Build a Better Home Theater for Less Than $1000

By Patrick Miller, PC World |  Hardware, home theater

There's no way around it: Home theater gear is expensive; and while "The Ultimate Home Theater" sounds great, most people don't have enough spare cash to splurge on it. That's why we've outlined everything you need to give your home theater a makeover for less than $1000--whether you're a student, a gamer, or just a thrifty fan of multimedia.

Sprucing Up Your All-Purpose Setup

Let's say that you already have a bare-bones home theater--an older HDTV with built-in speakers, a recent gaming console, and cable. Rather than investing in a high-end HDTV, consider putting the money into add-ons and accessories that will allow you to make movies with your existing set.

The cornerstone of your new-and-improved home theater will be the Dell Inspiron Zino HD, a slick, quiet mini-PC that you can hook up to your HDTV via HDMI or VGA (if your HDTV accepts only component video, you'll need to buy a converter box).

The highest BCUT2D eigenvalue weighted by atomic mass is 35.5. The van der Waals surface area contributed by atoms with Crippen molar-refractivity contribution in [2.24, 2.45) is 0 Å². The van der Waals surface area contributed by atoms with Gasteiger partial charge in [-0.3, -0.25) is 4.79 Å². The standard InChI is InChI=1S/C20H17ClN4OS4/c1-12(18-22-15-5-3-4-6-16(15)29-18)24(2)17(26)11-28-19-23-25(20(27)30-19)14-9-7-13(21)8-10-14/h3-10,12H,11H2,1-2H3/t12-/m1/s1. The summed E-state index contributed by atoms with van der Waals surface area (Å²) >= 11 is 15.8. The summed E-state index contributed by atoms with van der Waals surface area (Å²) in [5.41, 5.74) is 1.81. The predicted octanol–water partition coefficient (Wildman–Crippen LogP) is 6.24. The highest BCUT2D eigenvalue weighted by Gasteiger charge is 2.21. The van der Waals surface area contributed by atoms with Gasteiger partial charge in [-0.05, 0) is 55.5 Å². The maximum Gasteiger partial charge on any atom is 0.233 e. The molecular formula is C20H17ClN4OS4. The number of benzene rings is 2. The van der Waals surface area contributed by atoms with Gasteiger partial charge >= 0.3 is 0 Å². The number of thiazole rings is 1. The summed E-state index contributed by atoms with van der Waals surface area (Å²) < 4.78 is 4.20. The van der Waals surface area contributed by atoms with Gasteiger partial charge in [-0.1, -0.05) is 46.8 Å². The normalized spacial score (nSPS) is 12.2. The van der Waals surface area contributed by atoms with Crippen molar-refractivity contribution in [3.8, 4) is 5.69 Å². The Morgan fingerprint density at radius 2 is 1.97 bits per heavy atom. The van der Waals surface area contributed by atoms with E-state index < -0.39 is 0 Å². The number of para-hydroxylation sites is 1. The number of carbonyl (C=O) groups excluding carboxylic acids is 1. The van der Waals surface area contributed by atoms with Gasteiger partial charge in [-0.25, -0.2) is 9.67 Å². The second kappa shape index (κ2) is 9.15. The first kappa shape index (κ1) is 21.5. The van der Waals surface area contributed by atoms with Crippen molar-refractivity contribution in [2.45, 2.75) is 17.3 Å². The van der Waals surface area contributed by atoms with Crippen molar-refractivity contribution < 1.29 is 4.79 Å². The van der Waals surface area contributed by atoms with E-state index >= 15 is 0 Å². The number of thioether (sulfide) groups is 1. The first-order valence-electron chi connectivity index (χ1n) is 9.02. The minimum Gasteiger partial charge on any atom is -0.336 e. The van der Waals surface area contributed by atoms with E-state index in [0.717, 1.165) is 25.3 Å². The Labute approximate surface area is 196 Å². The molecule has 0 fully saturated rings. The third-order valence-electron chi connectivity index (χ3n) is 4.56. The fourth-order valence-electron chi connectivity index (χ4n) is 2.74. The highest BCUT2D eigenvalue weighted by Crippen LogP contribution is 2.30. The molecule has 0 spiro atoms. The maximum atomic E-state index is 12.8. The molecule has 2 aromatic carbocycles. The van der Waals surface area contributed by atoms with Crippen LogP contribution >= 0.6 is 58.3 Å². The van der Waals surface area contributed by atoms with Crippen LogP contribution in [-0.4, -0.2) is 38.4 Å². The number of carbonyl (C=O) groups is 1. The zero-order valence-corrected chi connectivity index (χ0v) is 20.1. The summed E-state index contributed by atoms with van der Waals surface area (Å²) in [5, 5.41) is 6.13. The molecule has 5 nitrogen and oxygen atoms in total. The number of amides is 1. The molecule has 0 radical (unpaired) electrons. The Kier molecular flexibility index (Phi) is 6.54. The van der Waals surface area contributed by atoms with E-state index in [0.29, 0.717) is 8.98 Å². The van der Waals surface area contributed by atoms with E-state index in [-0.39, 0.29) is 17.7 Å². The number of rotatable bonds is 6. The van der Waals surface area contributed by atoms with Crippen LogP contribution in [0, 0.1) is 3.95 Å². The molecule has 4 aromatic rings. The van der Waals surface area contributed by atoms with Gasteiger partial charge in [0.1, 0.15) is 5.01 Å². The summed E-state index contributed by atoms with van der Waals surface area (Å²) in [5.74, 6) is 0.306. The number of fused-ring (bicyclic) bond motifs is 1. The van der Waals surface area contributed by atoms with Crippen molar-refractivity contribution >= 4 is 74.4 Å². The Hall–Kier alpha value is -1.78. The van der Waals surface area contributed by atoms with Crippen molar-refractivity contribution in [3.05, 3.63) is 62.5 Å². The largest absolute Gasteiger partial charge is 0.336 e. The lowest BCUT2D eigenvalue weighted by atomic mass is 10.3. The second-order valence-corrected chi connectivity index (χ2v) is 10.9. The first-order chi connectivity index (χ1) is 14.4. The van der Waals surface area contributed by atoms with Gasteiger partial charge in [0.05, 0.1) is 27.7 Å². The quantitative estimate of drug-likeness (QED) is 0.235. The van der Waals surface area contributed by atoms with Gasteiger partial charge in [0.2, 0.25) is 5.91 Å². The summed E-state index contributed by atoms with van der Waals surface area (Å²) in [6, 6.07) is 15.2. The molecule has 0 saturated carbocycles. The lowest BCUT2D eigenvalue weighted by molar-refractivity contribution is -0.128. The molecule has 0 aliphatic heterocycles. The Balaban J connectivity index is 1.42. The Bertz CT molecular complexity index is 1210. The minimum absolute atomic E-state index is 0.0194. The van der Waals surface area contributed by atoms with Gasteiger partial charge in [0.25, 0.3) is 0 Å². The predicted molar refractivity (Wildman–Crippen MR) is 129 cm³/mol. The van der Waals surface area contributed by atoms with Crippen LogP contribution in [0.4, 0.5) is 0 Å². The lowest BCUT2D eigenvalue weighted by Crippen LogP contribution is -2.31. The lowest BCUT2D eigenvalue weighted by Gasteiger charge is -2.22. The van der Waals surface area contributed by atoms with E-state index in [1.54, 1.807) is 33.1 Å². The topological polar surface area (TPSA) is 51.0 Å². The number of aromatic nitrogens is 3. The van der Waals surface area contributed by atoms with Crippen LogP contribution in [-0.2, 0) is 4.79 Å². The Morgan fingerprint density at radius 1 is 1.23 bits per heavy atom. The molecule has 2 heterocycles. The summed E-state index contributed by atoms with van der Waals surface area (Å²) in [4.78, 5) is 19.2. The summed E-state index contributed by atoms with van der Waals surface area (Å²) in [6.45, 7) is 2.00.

Depending on the Zino HD configuration you choose, you can spend as little as $270 or upwards of $600. Let's go with Dell's $520 configuration, which has 64-bit Windows 7, a 1.5GHz dual-core Athlon X2 processor, 4GB of RAM, and a 640GB hard drive, and then let's upgrade the optical drive to a Blu-ray combo drive for an extra $100.

Presto: You have your very own home-theater PC, and you don't have to bother with three or four different boxes piling up on top of your TV to stream all the video you want from your network or Internet connection. For more tips, check out "Make Your PC a Man-Cave Media Center."

Next, it's time to stack up the extras. Start by throwing in a set of wireless speakers, like the Klipsch ProMedia 2.1 set ($270), to buff your home theater audio without adding clutter.

Also, putting a keyboard and a mouse in your living room will ruin its look, so you'll want to add an appropriate input device. If you like the traditional TV remote, try the Logitech Harmony One ($175); if you prefer a keyboard layout, give the Lenovo N5901 Mini Wireless Keyboard/Trackball ($50) a shot.

Originally published on PC World |  Click here to read the original story.
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